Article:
Dr. Evans P. Whitaker
“Well, the first priority was getting the campus in better physical shape and looking better. The institution had built good, solid buildings through the years. They had always paid attention to the architecture. It made the campus beautiful. But on the inside, the school had never really had the money to do well with furnishings and furniture and that sort of thing. One of the first things we did was to start building the appearance of the institution because that is important.
It is important for students to go to school in a place that looks good. It’s uplifting to faculty and staff to work in a place where the stewardship of buildings and property are a priority.”
J. Wayne Landrith
When Dr. and Mrs. Whitaker arrived in 2002, I was serving as the president of the Alumni Board, so I was somewhat familiar with the ongoing challenges and opportunities that existed at that time. I recall that we needed a new library and significant improvements to Alumni Lawn. Although we were in a campaign to raise funds for both of these major projects, Dr. and Mrs. Whitaker immediately stepped in to provide the leadership and determination necessary to accomplish these projects by reenergizing the overall vision and significantly improving the original plans.
Dr. Joyce Wood
Dr. Whitaker accepted the challenge and not only guided the institution in such a way as to survive, but inspired it to thrive beyond our wildest dreams. He energized a dedicated and committed faculty and staff to share his vision for the school’s future with astounding results.
Dr. Bob Hanley
“When they first arrived at Anderson, we were considering an expansion of the Johnston Library. President Whitaker reviewed the plans and said they were satisfactory. However, he noted what we really need is a new library, one that will provide for our future needs. This future-thinking we soon realized was to be a central focus for these two visionary leaders, and this approach would become integral to all planning and development for the institution. Because of their recognition for this need and having the faith that we could achieve this goal to raise the money to build a new facility, Anderson was soon blessed with the Thrift Library, which continues to be the cornerstone that communicates the quality of our academic program.”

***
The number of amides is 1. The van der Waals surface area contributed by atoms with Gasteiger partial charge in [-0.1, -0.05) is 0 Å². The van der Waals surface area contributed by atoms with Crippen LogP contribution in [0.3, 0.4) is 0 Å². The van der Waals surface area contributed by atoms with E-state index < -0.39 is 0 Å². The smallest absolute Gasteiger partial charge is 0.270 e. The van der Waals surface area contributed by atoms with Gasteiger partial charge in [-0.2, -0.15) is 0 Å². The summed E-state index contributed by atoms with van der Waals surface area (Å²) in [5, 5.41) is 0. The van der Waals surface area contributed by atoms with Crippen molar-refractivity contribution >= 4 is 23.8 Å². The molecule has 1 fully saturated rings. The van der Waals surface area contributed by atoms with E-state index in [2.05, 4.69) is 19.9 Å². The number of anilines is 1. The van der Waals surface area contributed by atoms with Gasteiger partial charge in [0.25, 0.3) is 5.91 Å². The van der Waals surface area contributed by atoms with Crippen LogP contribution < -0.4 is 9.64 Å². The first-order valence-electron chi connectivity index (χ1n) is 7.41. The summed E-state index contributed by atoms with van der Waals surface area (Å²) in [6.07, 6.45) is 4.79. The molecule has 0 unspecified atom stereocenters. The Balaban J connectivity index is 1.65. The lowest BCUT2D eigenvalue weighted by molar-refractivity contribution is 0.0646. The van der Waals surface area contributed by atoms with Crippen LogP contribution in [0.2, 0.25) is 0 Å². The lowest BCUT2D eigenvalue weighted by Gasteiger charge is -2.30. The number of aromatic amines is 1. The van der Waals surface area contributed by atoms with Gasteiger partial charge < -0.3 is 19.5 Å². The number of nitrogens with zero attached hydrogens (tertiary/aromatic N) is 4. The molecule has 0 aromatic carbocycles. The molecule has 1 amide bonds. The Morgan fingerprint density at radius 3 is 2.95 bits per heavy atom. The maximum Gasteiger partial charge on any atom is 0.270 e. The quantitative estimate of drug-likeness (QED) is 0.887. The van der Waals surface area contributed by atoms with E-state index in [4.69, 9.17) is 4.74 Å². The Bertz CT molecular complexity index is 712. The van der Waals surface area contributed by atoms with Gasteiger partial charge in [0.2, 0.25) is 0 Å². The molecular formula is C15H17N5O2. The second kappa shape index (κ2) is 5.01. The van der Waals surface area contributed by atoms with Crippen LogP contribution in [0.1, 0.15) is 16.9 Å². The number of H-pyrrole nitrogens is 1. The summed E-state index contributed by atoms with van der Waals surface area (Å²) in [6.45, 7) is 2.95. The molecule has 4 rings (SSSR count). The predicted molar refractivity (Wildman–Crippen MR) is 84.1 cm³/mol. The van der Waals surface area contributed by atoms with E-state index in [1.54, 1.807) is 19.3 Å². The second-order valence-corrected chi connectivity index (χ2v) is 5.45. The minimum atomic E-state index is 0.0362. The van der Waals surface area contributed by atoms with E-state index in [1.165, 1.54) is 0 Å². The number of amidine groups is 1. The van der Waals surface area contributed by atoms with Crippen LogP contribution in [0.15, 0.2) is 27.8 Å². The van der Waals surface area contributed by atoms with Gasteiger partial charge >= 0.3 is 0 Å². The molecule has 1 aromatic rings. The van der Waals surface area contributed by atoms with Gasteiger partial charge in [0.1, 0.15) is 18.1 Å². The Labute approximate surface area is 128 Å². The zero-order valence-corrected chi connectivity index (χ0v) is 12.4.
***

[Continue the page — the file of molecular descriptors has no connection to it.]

Breakthroughs and Buy-Ins
The initial focus on the look-and-feel of campus soon gave way to more structural issues, not all of them physical. Raising funds for new facilities, adding academic programs and transitioning to university status—a move that came in 2006—was, in many ways, the easy part. Hearts and minds are not so easily changed.
A lot of the faculty and staff who survived the difficult years of the mid-to-late 90s were very cautious about the new president wanting to take too many risks too soon. And that was something that I had to get a handle on very early on. We needed to give ourselves just enough of a challenge, but not so much that I couldn’t keep people with me as a leader. I didn’t want to find myself looking over my shoulder and wondering where all the people were.
“Dr. Whitaker helped us understand that “good is the enemy of great.” He’d learned that from his former boss as well as by reading Jim Collins’ book, Good to Great. Many of us who had been here a while would have said that Anderson is good, but Dr. Whitaker challenged us to attain greatness. He held us accountable to do our jobs with excellence and made valuable changes that allowed us to see what we could become.
And Mrs. Whitaker demonstrated excellence infused with hospitality in a way I had never seen before and was willing to invest at a level that most first ladies do not.”
Dr. Wayne Cox
One challenge every president faces is to learn who the people are and what the culture is like at the new institution. At the time, our faculty retreats were just that: a time for relaxation and collegiality. I think he quickly learned that he had to take the time to understand the people who had already been here and see how they saw the place before he could share his vision. Once he did this, I think that this led to his greatest success: having a vision and culture in mind and convincing us that we could do things without losing the essence of who we were.